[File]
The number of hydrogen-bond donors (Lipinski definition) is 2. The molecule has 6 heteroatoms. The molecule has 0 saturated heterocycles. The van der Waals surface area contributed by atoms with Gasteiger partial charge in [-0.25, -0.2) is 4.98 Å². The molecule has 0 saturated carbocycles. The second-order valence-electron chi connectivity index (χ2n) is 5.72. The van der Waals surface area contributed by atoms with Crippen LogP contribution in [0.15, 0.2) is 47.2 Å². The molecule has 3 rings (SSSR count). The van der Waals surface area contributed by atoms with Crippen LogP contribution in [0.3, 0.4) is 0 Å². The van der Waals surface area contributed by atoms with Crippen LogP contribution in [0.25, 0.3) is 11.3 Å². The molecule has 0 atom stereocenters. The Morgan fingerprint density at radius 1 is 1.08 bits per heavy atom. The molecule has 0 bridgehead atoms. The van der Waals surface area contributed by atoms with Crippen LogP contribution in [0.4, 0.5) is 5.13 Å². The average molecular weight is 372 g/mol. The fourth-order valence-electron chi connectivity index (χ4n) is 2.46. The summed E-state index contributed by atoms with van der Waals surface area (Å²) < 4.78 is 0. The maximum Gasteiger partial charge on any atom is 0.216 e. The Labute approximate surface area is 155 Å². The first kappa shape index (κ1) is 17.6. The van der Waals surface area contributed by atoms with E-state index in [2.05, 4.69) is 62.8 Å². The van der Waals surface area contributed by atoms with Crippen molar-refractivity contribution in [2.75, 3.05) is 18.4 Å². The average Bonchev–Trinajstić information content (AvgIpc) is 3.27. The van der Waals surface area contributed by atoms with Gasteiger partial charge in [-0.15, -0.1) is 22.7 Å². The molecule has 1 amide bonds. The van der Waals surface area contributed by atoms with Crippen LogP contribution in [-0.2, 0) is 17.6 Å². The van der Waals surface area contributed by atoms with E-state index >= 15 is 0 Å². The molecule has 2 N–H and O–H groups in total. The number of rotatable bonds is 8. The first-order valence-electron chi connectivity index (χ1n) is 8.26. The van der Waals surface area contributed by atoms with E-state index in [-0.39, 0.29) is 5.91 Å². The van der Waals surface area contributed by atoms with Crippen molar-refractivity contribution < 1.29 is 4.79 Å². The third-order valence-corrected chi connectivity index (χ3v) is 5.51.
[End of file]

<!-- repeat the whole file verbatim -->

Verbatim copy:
The number of hydrogen-bond donors (Lipinski definition) is 2. The molecule has 6 heteroatoms. The molecule has 0 saturated heterocycles. The van der Waals surface area contributed by atoms with Gasteiger partial charge in [-0.25, -0.2) is 4.98 Å². The molecule has 0 saturated carbocycles. The second-order valence-electron chi connectivity index (χ2n) is 5.72. The van der Waals surface area contributed by atoms with Crippen LogP contribution in [0.15, 0.2) is 47.2 Å². The molecule has 3 rings (SSSR count). The van der Waals surface area contributed by atoms with Crippen LogP contribution in [0.3, 0.4) is 0 Å². The van der Waals surface area contributed by atoms with Crippen LogP contribution in [0.25, 0.3) is 11.3 Å². The molecule has 0 atom stereocenters. The Morgan fingerprint density at radius 1 is 1.08 bits per heavy atom. The molecule has 0 bridgehead atoms. The van der Waals surface area contributed by atoms with Crippen LogP contribution in [0.4, 0.5) is 5.13 Å². The average molecular weight is 372 g/mol. The fourth-order valence-electron chi connectivity index (χ4n) is 2.46. The summed E-state index contributed by atoms with van der Waals surface area (Å²) < 4.78 is 0. The maximum Gasteiger partial charge on any atom is 0.216 e. The Labute approximate surface area is 155 Å². The first kappa shape index (κ1) is 17.6. The van der Waals surface area contributed by atoms with E-state index in [2.05, 4.69) is 62.8 Å². The van der Waals surface area contributed by atoms with Crippen molar-refractivity contribution in [2.75, 3.05) is 18.4 Å². The average Bonchev–Trinajstić information content (AvgIpc) is 3.27. The van der Waals surface area contributed by atoms with Gasteiger partial charge in [-0.15, -0.1) is 22.7 Å². The molecule has 1 amide bonds. The van der Waals surface area contributed by atoms with Crippen LogP contribution in [-0.2, 0) is 17.6 Å². The van der Waals surface area contributed by atoms with E-state index >= 15 is 0 Å². The molecule has 2 N–H and O–H groups in total. The number of rotatable bonds is 8. The first-order valence-electron chi connectivity index (χ1n) is 8.26. The van der Waals surface area contributed by atoms with E-state index in [-0.39, 0.29) is 5.91 Å². The van der Waals surface area contributed by atoms with Crippen molar-refractivity contribution < 1.29 is 4.79 Å². The third-order valence-corrected chi connectivity index (χ3v) is 5.51.